I do believe that every parent has thought at some point that they must be doing something wrong- that the tornado of insanity descending on those of us with small children throughout a 24 hour period cannot be normal. But, maybe I should face the possibility that it is just me and that everyone else skips about their days with ease, order and structure.

I’ve lost count of how many mealtime madness posts I have written.  I keep thinking we will find some sort of magic key that unlocks the secret door to enjoyable dining, but I feel no closer to this treasure than I did two and a half years ago when baby number one started eating something other than what naturally dispensed from me, with no preparation, no mess and no clean up.  Man, those were the days.

I have shared many meals with other families and have noticed the rules that are in place for their toddlers. Rules that seem to be understood and followed. Rules that I had every intention of setting and fiercely holding to myself.

-We sit at the table until everyone is finished.

-We try everything on our plate.

-We eat something green at every meal

-We eat what is served

-We don’t throw food on the floor

-We don’t throw cups of liquid at our sibling

-We don’t use pasta sauce as finger-paint on the table.

You know, the basics.

But, once baby number two came along, I lost the ability, time and focus to enforce matters such as broccoli eating onto my 16 month old, while simultaneously breast-feeding at the table and attempting to steal a few morsels off my own plate to keep from passing out after day’s worth of no sustenance for myself.

I am tempted to say that these meals during which I have noted the stellar behavior of my friends’ children and the contrasting atrocity of my own, have been with single-child families.  But I am fully aware that I am possibly making excuses for being a shitty parent who has lost all control, and that perhaps there are plenty of parents with children 16 months apart or closer, who have managed to maintain some modicum of pleasantness during the evening meal.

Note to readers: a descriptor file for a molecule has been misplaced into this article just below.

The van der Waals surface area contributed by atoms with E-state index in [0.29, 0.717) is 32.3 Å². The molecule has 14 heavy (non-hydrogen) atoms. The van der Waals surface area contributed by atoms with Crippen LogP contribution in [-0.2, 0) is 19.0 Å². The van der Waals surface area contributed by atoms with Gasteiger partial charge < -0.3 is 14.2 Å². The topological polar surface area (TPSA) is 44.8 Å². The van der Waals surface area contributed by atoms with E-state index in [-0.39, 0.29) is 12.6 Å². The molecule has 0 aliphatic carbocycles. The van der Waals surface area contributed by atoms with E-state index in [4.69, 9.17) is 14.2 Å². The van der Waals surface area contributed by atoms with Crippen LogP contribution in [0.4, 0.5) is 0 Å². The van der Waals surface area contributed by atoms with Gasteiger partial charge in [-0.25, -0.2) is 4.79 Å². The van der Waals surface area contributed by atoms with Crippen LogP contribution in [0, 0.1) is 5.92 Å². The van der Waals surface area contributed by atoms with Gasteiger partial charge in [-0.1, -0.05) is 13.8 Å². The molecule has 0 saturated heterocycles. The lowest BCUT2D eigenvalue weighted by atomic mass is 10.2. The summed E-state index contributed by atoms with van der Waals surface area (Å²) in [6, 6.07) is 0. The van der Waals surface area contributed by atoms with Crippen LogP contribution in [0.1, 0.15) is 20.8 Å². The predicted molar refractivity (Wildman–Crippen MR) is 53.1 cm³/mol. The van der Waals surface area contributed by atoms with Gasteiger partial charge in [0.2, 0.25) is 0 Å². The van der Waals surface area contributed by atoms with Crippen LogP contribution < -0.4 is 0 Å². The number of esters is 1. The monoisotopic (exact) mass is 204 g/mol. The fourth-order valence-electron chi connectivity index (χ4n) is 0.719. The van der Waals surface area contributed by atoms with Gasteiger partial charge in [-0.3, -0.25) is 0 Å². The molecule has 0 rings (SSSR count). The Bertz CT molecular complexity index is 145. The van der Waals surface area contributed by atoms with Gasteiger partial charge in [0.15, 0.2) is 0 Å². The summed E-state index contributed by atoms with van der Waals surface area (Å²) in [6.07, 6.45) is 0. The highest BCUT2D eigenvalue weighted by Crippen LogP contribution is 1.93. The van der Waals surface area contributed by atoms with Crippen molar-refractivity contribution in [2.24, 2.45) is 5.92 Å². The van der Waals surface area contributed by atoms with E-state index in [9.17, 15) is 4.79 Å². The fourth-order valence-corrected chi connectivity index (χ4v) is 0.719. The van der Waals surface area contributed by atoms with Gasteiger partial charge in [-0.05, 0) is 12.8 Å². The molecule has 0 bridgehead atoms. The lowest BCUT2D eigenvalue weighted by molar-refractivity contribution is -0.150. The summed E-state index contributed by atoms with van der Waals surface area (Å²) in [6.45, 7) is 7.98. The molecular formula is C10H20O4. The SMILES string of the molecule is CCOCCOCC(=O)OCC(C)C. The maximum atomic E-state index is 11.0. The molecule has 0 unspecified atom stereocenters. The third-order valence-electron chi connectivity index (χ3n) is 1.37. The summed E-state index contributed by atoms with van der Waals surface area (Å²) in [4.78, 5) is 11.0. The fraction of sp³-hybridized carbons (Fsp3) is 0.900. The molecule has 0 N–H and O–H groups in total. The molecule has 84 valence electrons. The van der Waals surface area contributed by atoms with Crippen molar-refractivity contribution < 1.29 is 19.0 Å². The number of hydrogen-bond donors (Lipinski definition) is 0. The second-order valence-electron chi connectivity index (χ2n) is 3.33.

So, I ask all of you Saintly ones for help.

Our children are complete, unruly little maniacs at dinner time, and should you show up at 5:30 pm, I might contemplate selling them to you for a small price.  I cannot think of another parenting woe that compares to this one. Sleep deprivation- HUGE.

Still, dinner time takes the cake.

I was at a baby shower yesterday, quietly listening while a mother of a six month old spoke very knowingly about her ideas of food and nutrition for her daughter.

“We only give such and such.”
“We believe such and such.”
“We only do such and such.”

I wanted to blurt out,

“Here is my number. Get back to me when she is over one and if you add another kid to the mix”

But I shhhed my mouth by stuffing it with three too many scones and
escaped to the bathroom to allow my eyes the rolling they were twitching to hold back.

I too, had very lofty plans. And perhaps I’m just pissed that regardless of hours, days, months, and years of boundless effort and energy, they are simply not in action.

I exclusively breastfed, and when solids were introduced, I started with homemade vegetable purees.  I spent hours preparing my own nutrient-rich baby food. Never has a plate been set before my children that lacks rich, vibrant color.

But, sadly I am on the brink of giving up. I spend weekends  preparing food and concocting meals that I believe will excite my children, only to have them pushed  away, thrown, or just plain refused.